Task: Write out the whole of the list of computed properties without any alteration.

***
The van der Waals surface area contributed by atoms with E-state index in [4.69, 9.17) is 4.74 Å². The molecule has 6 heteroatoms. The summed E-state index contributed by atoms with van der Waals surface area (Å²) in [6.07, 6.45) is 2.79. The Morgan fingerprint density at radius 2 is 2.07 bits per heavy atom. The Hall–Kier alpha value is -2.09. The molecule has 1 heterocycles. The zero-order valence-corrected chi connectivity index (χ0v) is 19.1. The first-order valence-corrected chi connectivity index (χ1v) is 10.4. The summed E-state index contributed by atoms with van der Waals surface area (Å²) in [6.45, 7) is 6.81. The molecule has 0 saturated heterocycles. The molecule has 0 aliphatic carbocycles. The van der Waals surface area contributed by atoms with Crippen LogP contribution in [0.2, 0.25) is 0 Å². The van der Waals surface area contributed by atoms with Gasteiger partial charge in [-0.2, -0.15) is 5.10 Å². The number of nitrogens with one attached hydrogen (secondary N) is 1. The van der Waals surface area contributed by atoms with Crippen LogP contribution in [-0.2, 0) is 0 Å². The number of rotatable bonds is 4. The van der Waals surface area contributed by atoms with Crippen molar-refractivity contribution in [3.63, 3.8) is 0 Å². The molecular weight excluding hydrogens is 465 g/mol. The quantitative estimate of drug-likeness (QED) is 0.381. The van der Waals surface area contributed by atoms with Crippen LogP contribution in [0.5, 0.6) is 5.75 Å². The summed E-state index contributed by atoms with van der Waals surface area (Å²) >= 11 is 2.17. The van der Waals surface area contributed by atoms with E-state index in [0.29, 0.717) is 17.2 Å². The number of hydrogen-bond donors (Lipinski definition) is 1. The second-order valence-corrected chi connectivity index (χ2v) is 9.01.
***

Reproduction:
The van der Waals surface area contributed by atoms with E-state index in [4.69, 9.17) is 4.74 Å². The molecule has 6 heteroatoms. The summed E-state index contributed by atoms with van der Waals surface area (Å²) in [6.07, 6.45) is 2.79. The Morgan fingerprint density at radius 2 is 2.07 bits per heavy atom. The Hall–Kier alpha value is -2.09. The molecule has 1 heterocycles. The zero-order valence-corrected chi connectivity index (χ0v) is 19.1. The first-order valence-corrected chi connectivity index (χ1v) is 10.4. The summed E-state index contributed by atoms with van der Waals surface area (Å²) in [6.45, 7) is 6.81. The molecule has 0 saturated heterocycles. The molecule has 0 aliphatic carbocycles. The van der Waals surface area contributed by atoms with Crippen LogP contribution in [0.2, 0.25) is 0 Å². The van der Waals surface area contributed by atoms with Gasteiger partial charge in [-0.2, -0.15) is 5.10 Å². The number of nitrogens with one attached hydrogen (secondary N) is 1. The van der Waals surface area contributed by atoms with Crippen LogP contribution in [-0.2, 0) is 0 Å². The number of rotatable bonds is 4. The van der Waals surface area contributed by atoms with Crippen molar-refractivity contribution in [3.63, 3.8) is 0 Å². The molecular weight excluding hydrogens is 465 g/mol. The quantitative estimate of drug-likeness (QED) is 0.381. The van der Waals surface area contributed by atoms with Crippen LogP contribution in [0.5, 0.6) is 5.75 Å². The summed E-state index contributed by atoms with van der Waals surface area (Å²) >= 11 is 2.17. The van der Waals surface area contributed by atoms with E-state index in [0.29, 0.717) is 17.2 Å². The number of hydrogen-bond donors (Lipinski definition) is 1. The second-order valence-corrected chi connectivity index (χ2v) is 9.01.